A former rebel leader has been found guilty of war crimes and crimes against humanity in the Democratic Republic of Congo by judges at the International Criminal Court (ICC).
Bosco Ntaganda, nicknamed “Terminator”, was convicted of 18 counts, including murder, rape and using child soldiers.
His lawyers had argued that Ntaganda was a victim, having also been recruited as a child soldier.
He becomes the fourth person convicted by the ICC since its creation in 2002.
Ntaganda surrendered at the US embassy in DR Congo in 2013.
Analysts said it was an act of self-preservation, motivated by the danger he was in after losing a power-struggle within his M23 rebel group.
Who is Bosco Ntaganda?
- Born in 1973, grew up in Rwanda
- Fled to DR Congo as a teenager after attacks on fellow ethnic Tutsis
- At 17, he began his fighting days – alternating between being a rebel and a soldier, in both Rwanda and DR Congo
- 2006: Indicted by the ICC for allegedly recruiting child soldiers
- In charge of troops who carried out 2008 Kiwanji massacre of 150 people
- 2009: Integrated into Congolese national army and made a general
- 2012: Defects from the army, sparking a new rebellion which forces 800,000 from their homes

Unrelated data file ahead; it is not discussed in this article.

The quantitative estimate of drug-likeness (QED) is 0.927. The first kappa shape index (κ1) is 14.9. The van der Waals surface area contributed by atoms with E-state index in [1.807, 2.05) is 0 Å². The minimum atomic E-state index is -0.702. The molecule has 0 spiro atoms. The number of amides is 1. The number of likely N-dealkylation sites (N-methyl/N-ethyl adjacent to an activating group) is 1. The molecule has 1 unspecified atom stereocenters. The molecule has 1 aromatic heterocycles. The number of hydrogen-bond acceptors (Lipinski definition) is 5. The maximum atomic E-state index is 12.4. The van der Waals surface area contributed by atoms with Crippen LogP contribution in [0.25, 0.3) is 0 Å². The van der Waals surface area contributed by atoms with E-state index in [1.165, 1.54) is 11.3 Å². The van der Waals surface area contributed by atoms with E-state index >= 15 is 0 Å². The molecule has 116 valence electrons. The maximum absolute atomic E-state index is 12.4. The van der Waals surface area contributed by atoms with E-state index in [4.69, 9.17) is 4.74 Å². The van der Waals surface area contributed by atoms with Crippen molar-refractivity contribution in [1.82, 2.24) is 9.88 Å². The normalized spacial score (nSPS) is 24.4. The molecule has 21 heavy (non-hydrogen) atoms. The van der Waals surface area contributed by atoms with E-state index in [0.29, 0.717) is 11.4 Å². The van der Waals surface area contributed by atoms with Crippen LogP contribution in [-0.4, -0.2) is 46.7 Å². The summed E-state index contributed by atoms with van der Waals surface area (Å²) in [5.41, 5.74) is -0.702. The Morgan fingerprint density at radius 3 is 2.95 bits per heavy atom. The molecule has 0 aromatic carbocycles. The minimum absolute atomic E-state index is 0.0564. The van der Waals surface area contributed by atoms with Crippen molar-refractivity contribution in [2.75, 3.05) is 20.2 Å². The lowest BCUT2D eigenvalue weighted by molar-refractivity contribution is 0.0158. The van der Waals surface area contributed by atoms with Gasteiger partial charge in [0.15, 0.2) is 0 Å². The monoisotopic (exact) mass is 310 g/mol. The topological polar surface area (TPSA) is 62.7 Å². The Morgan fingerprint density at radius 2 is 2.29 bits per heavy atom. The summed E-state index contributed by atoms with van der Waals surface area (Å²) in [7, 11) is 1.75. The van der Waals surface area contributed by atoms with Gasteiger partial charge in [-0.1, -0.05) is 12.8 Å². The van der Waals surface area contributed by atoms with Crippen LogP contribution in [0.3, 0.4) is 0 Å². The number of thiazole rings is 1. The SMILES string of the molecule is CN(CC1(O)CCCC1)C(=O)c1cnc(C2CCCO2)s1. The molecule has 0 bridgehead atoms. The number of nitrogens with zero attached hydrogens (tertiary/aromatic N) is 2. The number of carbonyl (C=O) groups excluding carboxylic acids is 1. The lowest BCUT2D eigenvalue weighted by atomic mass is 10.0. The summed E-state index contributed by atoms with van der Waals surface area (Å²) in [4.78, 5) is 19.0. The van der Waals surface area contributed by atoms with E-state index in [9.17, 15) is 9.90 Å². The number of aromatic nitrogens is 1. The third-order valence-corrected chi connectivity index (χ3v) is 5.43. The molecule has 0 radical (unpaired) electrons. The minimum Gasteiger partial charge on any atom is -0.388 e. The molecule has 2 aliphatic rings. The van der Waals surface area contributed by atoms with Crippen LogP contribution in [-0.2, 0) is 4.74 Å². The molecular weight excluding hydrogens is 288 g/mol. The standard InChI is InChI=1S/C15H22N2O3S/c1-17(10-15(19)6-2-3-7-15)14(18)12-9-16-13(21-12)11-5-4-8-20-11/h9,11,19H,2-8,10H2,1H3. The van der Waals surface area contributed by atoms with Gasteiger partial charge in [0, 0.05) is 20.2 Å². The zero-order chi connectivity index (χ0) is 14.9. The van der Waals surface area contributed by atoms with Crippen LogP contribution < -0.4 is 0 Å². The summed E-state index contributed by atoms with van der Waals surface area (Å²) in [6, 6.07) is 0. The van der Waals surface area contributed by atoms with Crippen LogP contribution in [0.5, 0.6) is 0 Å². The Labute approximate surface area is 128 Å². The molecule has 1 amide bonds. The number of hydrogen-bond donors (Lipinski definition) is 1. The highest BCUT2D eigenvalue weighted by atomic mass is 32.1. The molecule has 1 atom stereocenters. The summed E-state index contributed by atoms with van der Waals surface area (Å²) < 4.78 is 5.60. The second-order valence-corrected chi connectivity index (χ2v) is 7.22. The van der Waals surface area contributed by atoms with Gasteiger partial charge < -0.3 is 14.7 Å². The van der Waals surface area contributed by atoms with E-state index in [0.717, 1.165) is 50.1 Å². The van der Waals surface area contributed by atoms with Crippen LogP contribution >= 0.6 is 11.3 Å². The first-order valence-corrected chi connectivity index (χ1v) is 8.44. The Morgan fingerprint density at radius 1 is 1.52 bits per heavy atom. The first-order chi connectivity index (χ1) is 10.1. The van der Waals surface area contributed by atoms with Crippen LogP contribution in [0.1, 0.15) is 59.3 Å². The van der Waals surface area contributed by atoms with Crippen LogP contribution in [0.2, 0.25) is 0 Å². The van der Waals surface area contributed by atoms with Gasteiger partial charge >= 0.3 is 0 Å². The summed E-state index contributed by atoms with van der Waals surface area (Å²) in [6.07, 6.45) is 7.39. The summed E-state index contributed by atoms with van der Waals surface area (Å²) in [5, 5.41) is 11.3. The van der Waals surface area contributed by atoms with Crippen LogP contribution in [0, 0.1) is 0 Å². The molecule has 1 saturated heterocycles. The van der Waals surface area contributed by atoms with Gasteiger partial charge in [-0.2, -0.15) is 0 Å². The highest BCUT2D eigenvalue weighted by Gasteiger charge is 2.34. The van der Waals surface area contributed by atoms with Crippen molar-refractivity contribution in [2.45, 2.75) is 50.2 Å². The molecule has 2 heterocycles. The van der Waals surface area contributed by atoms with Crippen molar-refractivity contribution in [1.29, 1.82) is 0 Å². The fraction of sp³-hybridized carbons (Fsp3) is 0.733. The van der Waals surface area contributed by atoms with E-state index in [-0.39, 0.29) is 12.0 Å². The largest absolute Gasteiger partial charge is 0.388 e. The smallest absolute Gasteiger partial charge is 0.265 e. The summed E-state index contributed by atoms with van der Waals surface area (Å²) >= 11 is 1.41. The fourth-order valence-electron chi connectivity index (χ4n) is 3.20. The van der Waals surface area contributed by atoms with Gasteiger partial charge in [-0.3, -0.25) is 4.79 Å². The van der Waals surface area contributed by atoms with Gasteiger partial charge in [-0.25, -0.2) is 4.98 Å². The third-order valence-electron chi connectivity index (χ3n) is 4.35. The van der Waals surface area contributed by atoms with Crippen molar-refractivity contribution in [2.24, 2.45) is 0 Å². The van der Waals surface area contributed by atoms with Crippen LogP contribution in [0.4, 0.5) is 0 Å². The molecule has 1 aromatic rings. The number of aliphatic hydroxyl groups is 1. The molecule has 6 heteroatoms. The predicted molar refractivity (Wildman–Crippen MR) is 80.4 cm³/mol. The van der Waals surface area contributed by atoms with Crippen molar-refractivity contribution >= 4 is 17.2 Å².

- 2013: Surrenders to US embassy in Kigali, after splits in his rebel group
What did he do?
A three-judge bench found Ntaganda guilty on all 18 counts of war crimes and crimes against humanity committed in the eastern region of Ituri between 2002 and 2003.
They said he bore direct responsibility in relation to parts of three charges of murder, attempted murder and intentionally directing attacks against civilians.
He was found to be responsible as an indirect co-perpetrator for rape and sexual slavery. The judges also ruled that he participated in the killing as the fighters he commanded ran rampage in the region.
The crimes took place when Ntaganda served as the deputy chief of general staff of Thomas Lubanga – who was the leader of UPC rebel group. He was convicted by the ICC in 2012.
The judges also found Ntaganda guilty of crimes involving recruiting child soldiers, including young girls.